“These reclining women are not the reclining women of a Maillol or a Matisse,” Will Grohmann wrote. “They are women in repose but also something more profound...the woman as the concept of fruitfulness, the Mother Earth. Moore, who once pointed to the maternal element in the ‘Reclining Figures’, may well see in them an element of eternity, the ‘Great Female’, who is both birth-giving nature and the wellspring of the unconscious... To Henry Moore, the ‘Reclining Figures’ are no mere external objects; he identifies himself with them, as well as the earth and the whole realm of motherhood” (The Art of Henry Moore, London, 1960, p. 43).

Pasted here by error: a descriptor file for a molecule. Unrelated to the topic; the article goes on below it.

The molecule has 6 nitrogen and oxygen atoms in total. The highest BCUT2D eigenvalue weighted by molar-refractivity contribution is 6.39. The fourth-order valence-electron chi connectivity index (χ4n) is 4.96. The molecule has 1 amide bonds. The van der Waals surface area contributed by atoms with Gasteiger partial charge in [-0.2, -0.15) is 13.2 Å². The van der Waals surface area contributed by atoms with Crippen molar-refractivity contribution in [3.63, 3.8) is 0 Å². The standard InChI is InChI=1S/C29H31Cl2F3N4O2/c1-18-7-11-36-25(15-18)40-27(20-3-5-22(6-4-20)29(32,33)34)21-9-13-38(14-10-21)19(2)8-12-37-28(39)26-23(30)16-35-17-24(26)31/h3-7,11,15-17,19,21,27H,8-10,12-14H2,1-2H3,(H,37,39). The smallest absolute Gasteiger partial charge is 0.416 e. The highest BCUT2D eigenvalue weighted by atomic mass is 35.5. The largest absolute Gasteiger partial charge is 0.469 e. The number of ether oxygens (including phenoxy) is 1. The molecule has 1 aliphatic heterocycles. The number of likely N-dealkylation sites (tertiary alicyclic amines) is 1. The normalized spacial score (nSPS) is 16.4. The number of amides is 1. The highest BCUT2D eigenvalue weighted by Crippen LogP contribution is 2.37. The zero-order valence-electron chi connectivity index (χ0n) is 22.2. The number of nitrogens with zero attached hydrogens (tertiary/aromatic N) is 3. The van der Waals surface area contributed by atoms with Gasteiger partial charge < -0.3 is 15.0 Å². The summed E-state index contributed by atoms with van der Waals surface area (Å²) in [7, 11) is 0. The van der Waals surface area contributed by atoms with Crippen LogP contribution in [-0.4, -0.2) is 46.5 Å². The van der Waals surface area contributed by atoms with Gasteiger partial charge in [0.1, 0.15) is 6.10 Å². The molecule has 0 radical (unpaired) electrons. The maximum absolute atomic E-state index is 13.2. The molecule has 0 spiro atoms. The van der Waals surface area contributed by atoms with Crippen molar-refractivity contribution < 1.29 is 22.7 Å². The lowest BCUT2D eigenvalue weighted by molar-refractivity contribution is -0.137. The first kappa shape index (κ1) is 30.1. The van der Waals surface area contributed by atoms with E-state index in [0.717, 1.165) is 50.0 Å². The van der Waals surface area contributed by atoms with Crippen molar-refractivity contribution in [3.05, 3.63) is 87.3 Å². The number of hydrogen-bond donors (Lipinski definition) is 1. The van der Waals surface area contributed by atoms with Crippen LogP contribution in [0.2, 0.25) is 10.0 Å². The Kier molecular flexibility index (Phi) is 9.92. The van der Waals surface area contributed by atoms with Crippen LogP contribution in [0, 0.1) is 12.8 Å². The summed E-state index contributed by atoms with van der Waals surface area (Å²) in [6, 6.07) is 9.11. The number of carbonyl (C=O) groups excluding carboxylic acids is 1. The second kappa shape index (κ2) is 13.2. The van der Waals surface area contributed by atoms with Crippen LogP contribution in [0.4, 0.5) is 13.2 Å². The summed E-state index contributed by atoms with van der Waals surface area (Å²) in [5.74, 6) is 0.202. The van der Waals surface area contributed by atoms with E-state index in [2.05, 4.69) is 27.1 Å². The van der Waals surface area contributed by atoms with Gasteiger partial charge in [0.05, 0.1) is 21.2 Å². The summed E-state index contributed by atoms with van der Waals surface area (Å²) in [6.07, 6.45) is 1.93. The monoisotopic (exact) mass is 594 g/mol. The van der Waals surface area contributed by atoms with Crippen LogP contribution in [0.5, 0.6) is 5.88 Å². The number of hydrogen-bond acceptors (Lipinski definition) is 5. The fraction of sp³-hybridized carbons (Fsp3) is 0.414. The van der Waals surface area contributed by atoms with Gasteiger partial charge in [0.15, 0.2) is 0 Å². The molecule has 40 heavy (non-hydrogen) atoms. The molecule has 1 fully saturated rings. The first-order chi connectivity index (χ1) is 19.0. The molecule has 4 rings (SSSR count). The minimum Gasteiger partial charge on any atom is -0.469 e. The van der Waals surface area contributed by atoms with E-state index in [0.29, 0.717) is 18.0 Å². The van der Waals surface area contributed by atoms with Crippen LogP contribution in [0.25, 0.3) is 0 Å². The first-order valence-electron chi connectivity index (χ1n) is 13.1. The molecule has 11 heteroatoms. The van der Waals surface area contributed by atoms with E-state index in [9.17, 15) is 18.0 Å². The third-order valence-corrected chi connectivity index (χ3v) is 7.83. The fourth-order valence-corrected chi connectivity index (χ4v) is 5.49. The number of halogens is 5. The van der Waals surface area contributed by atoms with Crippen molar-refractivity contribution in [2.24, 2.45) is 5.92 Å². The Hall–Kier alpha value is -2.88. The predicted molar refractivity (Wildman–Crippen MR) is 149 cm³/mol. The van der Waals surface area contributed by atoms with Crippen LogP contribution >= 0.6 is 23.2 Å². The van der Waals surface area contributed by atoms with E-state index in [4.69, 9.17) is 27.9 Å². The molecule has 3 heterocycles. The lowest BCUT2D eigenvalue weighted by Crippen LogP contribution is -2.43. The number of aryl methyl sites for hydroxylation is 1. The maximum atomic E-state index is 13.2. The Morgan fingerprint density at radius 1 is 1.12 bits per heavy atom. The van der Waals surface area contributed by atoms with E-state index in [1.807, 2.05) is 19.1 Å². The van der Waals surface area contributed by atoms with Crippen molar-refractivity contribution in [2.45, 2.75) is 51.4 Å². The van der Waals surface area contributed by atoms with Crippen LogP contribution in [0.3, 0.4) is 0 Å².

Moore’s treatment of the horizontal configuration, even when the reclining subject is in state of serene repose, suggests that plastic energy is being transmitted from one end to the other along the length of the form. David Sylvester believed that an archaic and deeply-embedded vein of mythical inspiration is manifest in Moore's reclining figures. “Personifications such as river-gods of nature’s flowing energy are traditional pretexts for sculptures of reclining figures,” he wrote. “Moore’s figures, of course, represent nothing but themselves, but are made to look as if they themselves had been shaped by nature’s energy. They seem to be weathered, eroded, tunneled-into by the action of wind and water... Moore’s reclining figures are not supine; they prop themselves up, are potentially active. Hence the affinity with river-gods: the idea is not simply that of a body subjected to the flow of nature’s forces, but of one in which those forces are harnessed” (Henry Moore, exh. cat., Tate Gallery, London, 1968, p. 5).